There is a fresh bout of fear over the economies which form the eurozone area following the announcement of growth statistics by the International Monetary Fund.
At its annual meeting in Washington the talk was of concern that the area still had not recovered from previous recessions and may indeed slide into a new downturn.
Although previous economic instability saw protests in cities such as Athens and Madrid, the latest figures are expected to hit the markets as the gloomy forecast saw stock markets across the globe slip.
The downcast statistics are based on severe long term economic problems particularly in Europe, where weak growth and an ageing population combine with stringent regulatory frameworks and considerable hurdles for businesses meaning innovation faces more barriers than in other parts of the world.
The IMF spent considerable time at the meeting urging European countries to spend on infrastructure as a way of stimulating economic growth, demonstrating that the organisation which has generally been lead by a European still leans towards Keynesian economics.
The French are looking towards a policy of ‘borrow and spend’ and the Italians are also looking to stimulate growth through government spending but are bound by the EU fiscal rules laid down by Brussels and Frankfurt during the last crisis. Germany’s central bank is also set to cut official growth forecasts this week.
According to The Telegraph, the UK Chancellor George Osborne said that “serious clouds were gathering on the horizon.
“The biggest risk to the global economy at the moment and certainly the biggest risk to the UK is the risk of the Eurozone falling back into recession and into crisis” he told reporters in Washington.”
According to the figures released by the IMF, the UK economic would be the fastest growing economy this year, at 3.2 per cent. But while this is positive news for Mr Osborne he will be concerned that the IMF has downgraded its estimates of global growth to 3.3 per cent impacting on the income from exported goods which the UK needs to balance its books.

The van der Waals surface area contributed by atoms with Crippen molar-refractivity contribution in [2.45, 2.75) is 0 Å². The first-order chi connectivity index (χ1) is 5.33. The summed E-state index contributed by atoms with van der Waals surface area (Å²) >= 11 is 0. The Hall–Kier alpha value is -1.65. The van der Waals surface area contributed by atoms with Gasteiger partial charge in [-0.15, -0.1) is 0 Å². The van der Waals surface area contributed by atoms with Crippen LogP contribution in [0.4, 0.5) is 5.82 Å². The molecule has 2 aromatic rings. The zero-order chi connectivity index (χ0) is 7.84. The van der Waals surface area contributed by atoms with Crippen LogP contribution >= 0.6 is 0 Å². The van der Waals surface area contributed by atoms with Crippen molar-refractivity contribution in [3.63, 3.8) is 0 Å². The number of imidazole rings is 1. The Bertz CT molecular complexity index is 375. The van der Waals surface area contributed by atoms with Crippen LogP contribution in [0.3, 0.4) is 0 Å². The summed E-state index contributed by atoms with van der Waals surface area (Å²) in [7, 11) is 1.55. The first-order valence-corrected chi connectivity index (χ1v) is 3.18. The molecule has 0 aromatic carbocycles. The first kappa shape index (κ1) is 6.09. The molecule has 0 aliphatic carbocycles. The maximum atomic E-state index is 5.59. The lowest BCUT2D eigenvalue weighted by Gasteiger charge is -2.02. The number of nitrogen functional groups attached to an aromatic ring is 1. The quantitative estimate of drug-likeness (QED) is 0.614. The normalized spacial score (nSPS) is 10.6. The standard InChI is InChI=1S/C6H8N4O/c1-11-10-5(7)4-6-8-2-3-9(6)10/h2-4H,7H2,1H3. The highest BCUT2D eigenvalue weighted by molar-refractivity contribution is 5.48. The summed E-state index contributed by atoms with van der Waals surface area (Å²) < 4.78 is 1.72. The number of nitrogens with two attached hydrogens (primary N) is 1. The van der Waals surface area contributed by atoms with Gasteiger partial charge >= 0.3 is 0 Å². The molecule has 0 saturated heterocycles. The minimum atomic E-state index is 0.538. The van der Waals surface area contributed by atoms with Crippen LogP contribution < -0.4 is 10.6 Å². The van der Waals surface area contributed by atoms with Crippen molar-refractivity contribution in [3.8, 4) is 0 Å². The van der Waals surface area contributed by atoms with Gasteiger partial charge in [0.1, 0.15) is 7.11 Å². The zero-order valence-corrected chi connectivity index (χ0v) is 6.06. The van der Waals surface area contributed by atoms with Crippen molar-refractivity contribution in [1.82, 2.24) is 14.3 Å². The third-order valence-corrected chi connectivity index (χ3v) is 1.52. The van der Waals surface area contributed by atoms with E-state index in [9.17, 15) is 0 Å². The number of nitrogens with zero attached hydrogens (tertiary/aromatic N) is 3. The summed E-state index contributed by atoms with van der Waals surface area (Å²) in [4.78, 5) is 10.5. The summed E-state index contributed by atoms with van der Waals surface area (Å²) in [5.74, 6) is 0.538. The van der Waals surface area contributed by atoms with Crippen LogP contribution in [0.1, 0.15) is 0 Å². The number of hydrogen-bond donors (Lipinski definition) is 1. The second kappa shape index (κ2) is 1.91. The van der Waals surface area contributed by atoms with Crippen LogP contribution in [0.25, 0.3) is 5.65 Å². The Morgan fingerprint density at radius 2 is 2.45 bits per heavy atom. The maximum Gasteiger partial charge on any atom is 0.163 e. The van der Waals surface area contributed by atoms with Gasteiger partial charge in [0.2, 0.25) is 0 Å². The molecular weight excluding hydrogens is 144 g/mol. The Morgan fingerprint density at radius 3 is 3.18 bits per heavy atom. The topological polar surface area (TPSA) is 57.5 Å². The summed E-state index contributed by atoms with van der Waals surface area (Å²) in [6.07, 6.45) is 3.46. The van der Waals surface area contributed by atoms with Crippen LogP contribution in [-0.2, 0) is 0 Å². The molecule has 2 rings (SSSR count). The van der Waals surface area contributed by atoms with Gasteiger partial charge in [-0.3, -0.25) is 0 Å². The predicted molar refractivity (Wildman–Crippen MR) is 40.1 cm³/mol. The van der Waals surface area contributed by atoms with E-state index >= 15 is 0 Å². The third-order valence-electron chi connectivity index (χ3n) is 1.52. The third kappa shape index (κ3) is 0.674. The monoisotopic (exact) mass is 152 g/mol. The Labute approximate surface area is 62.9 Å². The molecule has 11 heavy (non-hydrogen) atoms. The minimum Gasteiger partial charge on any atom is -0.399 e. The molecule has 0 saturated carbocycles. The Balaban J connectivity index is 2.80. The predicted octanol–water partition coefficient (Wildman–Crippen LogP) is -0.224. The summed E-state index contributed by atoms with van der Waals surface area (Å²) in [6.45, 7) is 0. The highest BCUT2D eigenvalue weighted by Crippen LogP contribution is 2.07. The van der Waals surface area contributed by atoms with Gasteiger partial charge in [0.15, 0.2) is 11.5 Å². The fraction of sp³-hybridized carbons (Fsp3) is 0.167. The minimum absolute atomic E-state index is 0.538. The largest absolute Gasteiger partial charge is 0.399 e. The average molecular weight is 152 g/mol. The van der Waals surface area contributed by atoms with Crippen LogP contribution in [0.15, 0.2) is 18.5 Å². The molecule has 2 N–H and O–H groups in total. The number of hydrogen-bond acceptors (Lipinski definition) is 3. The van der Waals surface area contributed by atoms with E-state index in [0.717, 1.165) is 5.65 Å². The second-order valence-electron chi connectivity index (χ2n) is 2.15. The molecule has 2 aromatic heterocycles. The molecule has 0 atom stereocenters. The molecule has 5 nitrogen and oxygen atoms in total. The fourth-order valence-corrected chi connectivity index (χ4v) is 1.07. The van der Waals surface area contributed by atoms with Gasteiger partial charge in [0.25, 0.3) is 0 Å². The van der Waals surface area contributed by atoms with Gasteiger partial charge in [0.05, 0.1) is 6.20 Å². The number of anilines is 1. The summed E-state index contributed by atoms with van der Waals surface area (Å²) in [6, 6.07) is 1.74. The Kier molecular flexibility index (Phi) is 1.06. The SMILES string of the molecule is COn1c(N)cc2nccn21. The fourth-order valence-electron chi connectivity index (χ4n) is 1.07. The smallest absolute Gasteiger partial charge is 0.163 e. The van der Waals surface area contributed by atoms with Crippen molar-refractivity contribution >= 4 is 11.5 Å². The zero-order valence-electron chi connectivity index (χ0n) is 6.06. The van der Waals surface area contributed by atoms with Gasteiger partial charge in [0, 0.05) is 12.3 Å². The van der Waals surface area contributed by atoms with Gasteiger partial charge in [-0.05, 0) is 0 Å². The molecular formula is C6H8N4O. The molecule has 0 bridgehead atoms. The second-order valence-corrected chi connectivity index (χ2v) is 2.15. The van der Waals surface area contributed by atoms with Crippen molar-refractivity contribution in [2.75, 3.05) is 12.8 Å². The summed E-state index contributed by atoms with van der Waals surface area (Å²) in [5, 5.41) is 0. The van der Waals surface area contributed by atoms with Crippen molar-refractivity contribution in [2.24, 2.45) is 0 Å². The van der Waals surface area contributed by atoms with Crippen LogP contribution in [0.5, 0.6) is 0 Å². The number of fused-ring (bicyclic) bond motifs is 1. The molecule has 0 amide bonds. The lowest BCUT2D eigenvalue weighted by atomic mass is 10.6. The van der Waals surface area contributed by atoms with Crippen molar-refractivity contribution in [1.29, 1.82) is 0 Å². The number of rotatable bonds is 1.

And the news is worse for the 18 countries which use the euro as growth is down 0.3 per cent to 0.8 per cent from July’s predictions, figures which were already low compared to the global competition.
But many people are not surprised that the eurozone in particular is suffering, not only because of the ageing population but also the concerns over productivity.
With the EU operating what it calls a ‘globalisation adjustment fund’ which provides hand outs for countries and companies which ‘haven’t dealt well with the increased competition from globalisation’ and left leaning politics governing most national governments there is little incentive or drive for market liberalisation and supply side reforms which were responsible for the huge growth in the economies in both the UK and the US and which many observers say is desperately needed.
Director General of the Institute of Economic Affairs Mark Littlewood told Breitbart London:
“The Eurozone runs the risk of slipping back into crisis without significant supply-side reform.
“Growth in the region has been stunted by low interest rates and mounting pressure on banks to have stronger balance sheets. Combined with crippling debt, the Eurozone faces serious challenges in the months ahead unless significant market reforms are implemented.
“Reduced government spending has put the UK on the right track, something which several Eurozone countries could learn from. There is still much that could be done. A reduction in heavy handed regulation would help to alleviate the region’s economic woes and move the Eurozone economies away from the danger zone.”